Spec tax should be better
Trevor Nichols - Mar 07, 2018 - Biz Releases

Image: Contributed

The provincial government’s recently announced “speculation tax” continues to raise ire in B.C., with concern coming from both industry and not-for-profit housing agencies.

First announced in the provincial budget, the two-per-cent tax will target people who own homes in specific regions of B.C. (including Kelowna and West Kelowna) but don’t live there full-time.

Finance Minister Carol James said in her budget speech the measure is part of a suite of changes that will begin to fix the “housing crisis” plaguing the province.

But political leaders in both Kelowna and West Kelowna, as well as local realtors in the cities it will target, have spoken out strongly against the new tax.

Threat to development

Recently, the local chapters of the Canadian Home Builders’ Association and the Urban Development Institute have also leveled strong criticism.

The CHBA says developers in the cities targeted by the tax count on out-of-province buyers and that if the tax goes through those developments might not move forward.

“These developments bring hundreds of thousands of dollars into our community, and the speculation tax will become a huge detriment to our community should this pass,” the organization says.

The UDI adds that it’s “certain that jobs will be lost in the Okanagan and there is a concern that this tax, while intended to create affordability, will unintentionally harm the tourism sector, many forms of small business, and the British Columbia economy as a whole.”

It’s not entirely surprising local real estate and development organizations are dead-set against the new tax, but even organizations dedicated to affordable housing have their doubts.

Won’t help affordable housing?

Luke Stack, speaking in his capacity as the executive director of the Society for Hope, says he’s “happy” the government is trying to address affordability challenges in the housing market but is concerned its speculation tax will hurt the local economy.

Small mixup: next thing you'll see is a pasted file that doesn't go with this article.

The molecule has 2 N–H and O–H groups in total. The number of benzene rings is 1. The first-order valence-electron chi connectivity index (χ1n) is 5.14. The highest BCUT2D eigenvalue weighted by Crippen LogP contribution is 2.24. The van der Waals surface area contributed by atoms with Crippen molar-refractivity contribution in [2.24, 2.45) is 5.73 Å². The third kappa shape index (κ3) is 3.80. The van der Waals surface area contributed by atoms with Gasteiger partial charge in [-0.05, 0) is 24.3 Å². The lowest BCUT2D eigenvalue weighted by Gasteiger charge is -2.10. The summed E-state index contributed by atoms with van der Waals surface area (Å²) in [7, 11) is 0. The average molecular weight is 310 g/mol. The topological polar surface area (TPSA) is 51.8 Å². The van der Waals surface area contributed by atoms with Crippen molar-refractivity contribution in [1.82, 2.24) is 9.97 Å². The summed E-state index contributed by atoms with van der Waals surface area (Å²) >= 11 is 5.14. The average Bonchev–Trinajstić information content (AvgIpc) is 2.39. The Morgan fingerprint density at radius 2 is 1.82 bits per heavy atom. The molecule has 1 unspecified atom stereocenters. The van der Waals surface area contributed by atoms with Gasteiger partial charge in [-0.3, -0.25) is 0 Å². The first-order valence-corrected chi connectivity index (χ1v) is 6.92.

“A vacant property tax may bring more units into the rental market place; but I am uncertain it will make much of an impact in creating new rental properties,” he writes.

“My concern is that this tax will slow investment in our city and have a negative impact on the overall economy. Even if these tax funds are directed to non-profit housing providers…I fear that there is not enough capacity in the non-profit sector to meet the need,” he adds.

However, he did come down in favour of a speculation tax that discourages investors buying properties and flipping them without ever moving in, something he said is “different than Canadians from other provinces buying a property to retire in one day in the future.”

A ‘true’ speculation tax

The UDI makes a similar argument, laying out its suggestion for a “true speculation tax” involving a diminishing provincial income tax.

The tax would hit anyone who buys a home, leaves it vacant and sells it within three years. If they sell it within one year they would pay a 50 per cent tax on their gains; within two years they would be hit with a 24 per cent tax; and within three, 10 per cent.

Stack said he would rather see the government create an incentive for developers to build more purpose-built housing than just tax more people. The UDI goes even further, suggesting BC Housing pull out of the development and landlord business.

Instead, it says the government’s affordable housing agency should focus on the most at-need parts of the population and leave real estate development to industry, which “is more capable of delivering housing projects for lower costs than BC Housing.”

The CHBA adds that developers and others that buy land for housing projects should be exempt from and speculation tax.

“Purchasing land in advance [of a development] is a necessary part of the development cycle—it’s not speculating,” the organization says.

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